Posted on February 16th, 2015

Hello from the Institute for Learning, this is Steve Miller.

What do you think of when you think of the word argument?

Do you think of a heated exchange between two individuals? Do you see people agreeing? Do you see professionals taking different positions to uncover the results that might occur?

In mathematics, proficient students are expected to organize a sequence of facts using definitions and postulates and things that mathematicians agree to be truth that lead the listener to an inevitable conclusion. Just like in the court of law, a case is built and presented that is intended to lead those listening to arrive at an intended conclusion. Students should sequence a set of evidence that logically leads to their conclusion.

While I typically think of an argument as oral communication, in mathematics as in a court of law, presenting an argument includes submitting evidence such as a picture, table, graph, or equation, and talking or writing about how the evidence supports my conclusion. The tangible artifacts allow the listener to follow my explanations. This evidence conveys my meaning.

Picture any convex polygon with more sides than a square. Maybe you visualize a pentagon or an octagon. It may help you to draw out your polygon on paper. I'm sure you know the number of sides that your polygon possesses. I want to make an argument that will convince you that I can determine the sum of the measures of the interior angles of your, or anyone else's, polygon.

On the drawing of your polygon, start at one vertex and label it point A. Continue counter-clockwise around your polygon, labeling the points (B, C, D, and so on) until every vertex has a label. Now choose a point anywhere inside your polygon, let's label it M, as long as you haven't already used M. Create a line segment from M to each vertex of your polygon. How many triangles have you created? You should have created the same number of triangles as there are numbers of sides in your polygon. Lets call that number s, for sides. We know by definition that the sum of the interior angles of a triangle is 180 degrees. You have a number of triangles that we have called s. So the sum of the angles of the triangles in your picture is 180 times s or 180s. But wait, take a look at all those angles around point M. They are not included in the interior angles of your polygon. We need to subtract the measure of all the angles around point M. Since those angles create a complete revolution around M, we know by definition the total measure will be 360 degrees. I will therefore conclude that the sum of the interior angles of your polygon, or any polygon, will always equal 180 times the number of sides minus 360.

So what makes up a good argument? What would you expect to hear? I would want to hear students using accurate and appropriate vocabulary. I would want to see students use labels to add precision whether they are referring to a specific angle or giving a value that needs the context of a unit. I would also want to hear students include appropriate understandings from their prior knowledge using definitions and properties that have already been accepted in the mathematics community. Their steps and language in the argument need to be clear enough that the listener can follow and understand what is being described.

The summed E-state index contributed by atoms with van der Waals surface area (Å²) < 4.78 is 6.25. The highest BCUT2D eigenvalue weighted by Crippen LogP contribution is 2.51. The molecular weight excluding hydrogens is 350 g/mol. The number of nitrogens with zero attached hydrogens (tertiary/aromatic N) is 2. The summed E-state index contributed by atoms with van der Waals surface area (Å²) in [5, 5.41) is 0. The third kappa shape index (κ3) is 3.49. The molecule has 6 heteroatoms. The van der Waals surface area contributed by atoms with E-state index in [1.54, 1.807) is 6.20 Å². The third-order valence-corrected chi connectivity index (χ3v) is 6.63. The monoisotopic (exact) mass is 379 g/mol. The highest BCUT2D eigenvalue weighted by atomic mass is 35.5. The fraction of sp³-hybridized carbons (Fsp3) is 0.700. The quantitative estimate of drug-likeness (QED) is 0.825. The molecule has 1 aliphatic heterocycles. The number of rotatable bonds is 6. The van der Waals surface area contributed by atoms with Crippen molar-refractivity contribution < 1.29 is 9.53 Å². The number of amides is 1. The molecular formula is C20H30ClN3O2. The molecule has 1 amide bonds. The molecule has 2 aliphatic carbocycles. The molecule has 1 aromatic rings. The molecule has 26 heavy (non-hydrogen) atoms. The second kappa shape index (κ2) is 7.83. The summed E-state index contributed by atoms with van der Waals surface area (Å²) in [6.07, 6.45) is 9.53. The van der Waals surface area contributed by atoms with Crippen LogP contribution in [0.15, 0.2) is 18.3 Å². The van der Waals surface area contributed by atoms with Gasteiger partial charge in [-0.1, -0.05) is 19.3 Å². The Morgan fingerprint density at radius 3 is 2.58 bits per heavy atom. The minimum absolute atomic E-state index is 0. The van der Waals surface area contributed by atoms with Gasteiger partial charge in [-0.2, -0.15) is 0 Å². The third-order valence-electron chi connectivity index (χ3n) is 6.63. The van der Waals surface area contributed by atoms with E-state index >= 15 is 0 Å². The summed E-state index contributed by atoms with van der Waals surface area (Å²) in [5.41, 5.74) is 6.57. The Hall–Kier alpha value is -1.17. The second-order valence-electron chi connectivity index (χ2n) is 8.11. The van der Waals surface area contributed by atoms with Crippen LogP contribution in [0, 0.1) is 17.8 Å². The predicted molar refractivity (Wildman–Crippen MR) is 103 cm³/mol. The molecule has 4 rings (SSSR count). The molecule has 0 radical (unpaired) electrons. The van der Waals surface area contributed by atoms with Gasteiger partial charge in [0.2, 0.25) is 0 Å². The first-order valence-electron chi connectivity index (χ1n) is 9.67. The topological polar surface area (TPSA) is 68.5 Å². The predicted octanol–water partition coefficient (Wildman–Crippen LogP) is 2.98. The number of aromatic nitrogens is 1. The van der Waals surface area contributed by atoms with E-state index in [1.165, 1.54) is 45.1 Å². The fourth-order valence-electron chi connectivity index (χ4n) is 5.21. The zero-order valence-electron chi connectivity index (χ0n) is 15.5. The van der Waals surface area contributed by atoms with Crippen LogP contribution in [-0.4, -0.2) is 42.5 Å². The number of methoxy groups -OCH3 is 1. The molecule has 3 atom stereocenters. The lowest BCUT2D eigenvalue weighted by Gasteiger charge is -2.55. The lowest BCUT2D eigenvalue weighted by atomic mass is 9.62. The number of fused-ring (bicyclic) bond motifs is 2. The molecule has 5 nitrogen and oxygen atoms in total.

As students progress in their ability to build strong arguments, they begin looking for generalizations in their arguments by examining multiple examples and looking for counter-examples. For example, in the case of the sum of the interior angles, we can examine multiple polygons because you the listener can pick any number of sides. When a counter-example surfaces, students would be alerted to a possible error in reasoning or in calculation. A double check will allow them to correct their calculations or change their conclusions.

In the presentation of an argument, students respond to other people questioning their evidence. If students are truly convinced by their own collection of evidence, they should not feel defensive in the course of being questioned. When students listen and respond to the questions of others, they build capacity to understand what constitutes a good argument.

That's what the Common Core State Standards for Mathematics' Mathematical Practice #3 (Creating a viable argument and critiquing the reasoning of others) is looking for in the creation of a mathematical argument. I hope this makes you think about what you see and hear in your classroom.

Once again, from the Institute for Learning, this has been Steve Miller.

**Steve Miller** is a Fellow of the Institute for Learning's mathematics Disciplinary Literacy Team.

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